>similar things that don't clarify the issue. I don't know that
>it matters.
>
>


--
-john

February 28 1997: Last day libraries could order catalogue cards
from the Library of Congress.

Joe Bernstein

unread,
Oct 22, 2003, 9:28:01 PM10/22/03
to
In article <bm880o$sfp$1...@e250.ripco.com>, John M. Gamble
<jga...@ripco.com> wrote:

> In article <blneig$elt$1...@reader2.panix.com>, Joe Bernstein
> <j...@sfbooks.com> wrote:

> ><Was: a novel>

> >This is an extremely complex book about an extremely simple set of
> >subjects: ruined lives, Oz, and whether Oz can heal ruin.
> >
> >Although there are several settings and surprisingly many point of
> >view characters, it's possible, recklessly and negligently, to boil
> >the book down to three basic stories.

> >All three are fascinated by what allows them escape, and Dorothy and


> >Jonathan, the main two, are shown escaping, transcending their pain
> >into madness and death.
>
> And, in all three stories, the outside observers who pass on,
> accurately or not, the details of their lives. They are equally
> important to the novel as a whole, both as their representation
> as us the readers, and in their success or failure (depending
> upon the story) to help the people involved.

I'm not sure I have a grasp of "the novel as a whole" in this case.
But for me, that novel as mediated by my memory of the play speaks
*primarily* through Dorothy and Jonathan. I was actually taken aback
when preparing this post, by two things:

1) How incredibly many point of view characters there are. Almost no
two chapters have the same POV, except the Dorothy ones. (And even
there, there are passages from her aunt's POV, improbably enough.)

2) How much more prominent the Frances Gumm storyline is than I'd
remembered.

So I wrote with those two considerations in mind.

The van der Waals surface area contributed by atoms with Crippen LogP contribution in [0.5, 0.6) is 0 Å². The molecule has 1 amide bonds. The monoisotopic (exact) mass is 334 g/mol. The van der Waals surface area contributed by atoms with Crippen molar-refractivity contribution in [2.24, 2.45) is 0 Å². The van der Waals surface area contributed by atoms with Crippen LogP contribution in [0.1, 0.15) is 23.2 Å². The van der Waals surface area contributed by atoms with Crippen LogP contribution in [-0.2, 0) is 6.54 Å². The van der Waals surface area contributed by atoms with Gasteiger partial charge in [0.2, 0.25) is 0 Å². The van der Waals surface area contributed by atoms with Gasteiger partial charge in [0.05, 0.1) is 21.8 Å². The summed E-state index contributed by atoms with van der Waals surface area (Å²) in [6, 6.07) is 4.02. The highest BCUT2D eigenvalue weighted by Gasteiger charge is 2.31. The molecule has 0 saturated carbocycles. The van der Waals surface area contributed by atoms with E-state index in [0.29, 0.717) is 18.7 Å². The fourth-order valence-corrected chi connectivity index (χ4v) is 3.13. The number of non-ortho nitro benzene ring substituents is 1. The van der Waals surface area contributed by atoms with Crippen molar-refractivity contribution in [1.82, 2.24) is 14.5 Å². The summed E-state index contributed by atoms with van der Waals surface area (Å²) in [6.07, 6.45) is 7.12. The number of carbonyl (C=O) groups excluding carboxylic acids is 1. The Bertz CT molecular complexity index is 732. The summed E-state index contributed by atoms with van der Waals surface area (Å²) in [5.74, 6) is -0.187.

I don't know whether your description of the role of the other POV
characters is correct, or anyway whether I buy it, but it's far
more coherent than anything I could've said about them. At some
level, my take on the variety of POVs in that book is that Ryman
was pointing towards "Everybody hurts", to quote REM. He shows
two people in intense pain who deal with that hurt via myth - and
he shows any number of others in intense pain who don't. I think
your analysis is more elegant than mine, and I hope I remember to
look it up before re-reading the book in full, if I ever do.

> >I find it difficult to talk accurately about this book, because
> >before I ever read it, I saw it done as a play.

> I probably saw the same play (are you based in Chicago?) and was
> half-impressed.

I lived in Chicago from 1988 to 1998, so I'm pretty sure it's the
same play. I didn't notice the flaw you describe, and it's pretty
hopeless to try to reconcile our views now...

Joe Bernstein

This URL may go away at any time; I will post the new one when I have it.

Joe Bernstein

unread,
Oct 22, 2003, 9:34:25 PM10/22/03
to
In article <Xns9269AB5B5DA18an...@195.92.193.157>,
anxious triffid <anxiousINFEAROFSPAM@anxioustriffid@fserve.co.uk>
wrote:

> Joe Bernstein <j...@sfbooks.com> wrote in
> news:blneig$elt$1...@reader2.panix.com:

> > <253: the print remix>

> > Ryman promises in the introduction that "every one of those people
> > reached an important point in their lives". He immediately makes
> > one exception; he notes in the interview cited above that of course
> > there were others; he batted a little above .500, far as I could tell.
> > But. Um. Maybe London is different, but I know if there were a
> > train ride like this one in Chicago, it would be utterly extraordinary;
> > and I don't think London is *that* different. I once wrote a poem
> > on the el, largely about the deadness of my life. I trace my
> > subsequent changes to that poem, so I can see that lives *can*
> > change on a train. But 200 or more at once? Were that likely, my
> > life wouldn't have been dead in the first place.

[spoiler space removed]

> Although, it probably isn't necessary - the traincrash is pretty much a
> given as soon as you start the book.

Um, yeah. The website has it on the first page, as I noted in the post.
In the book, it is, I think, theoretically possible to read in such a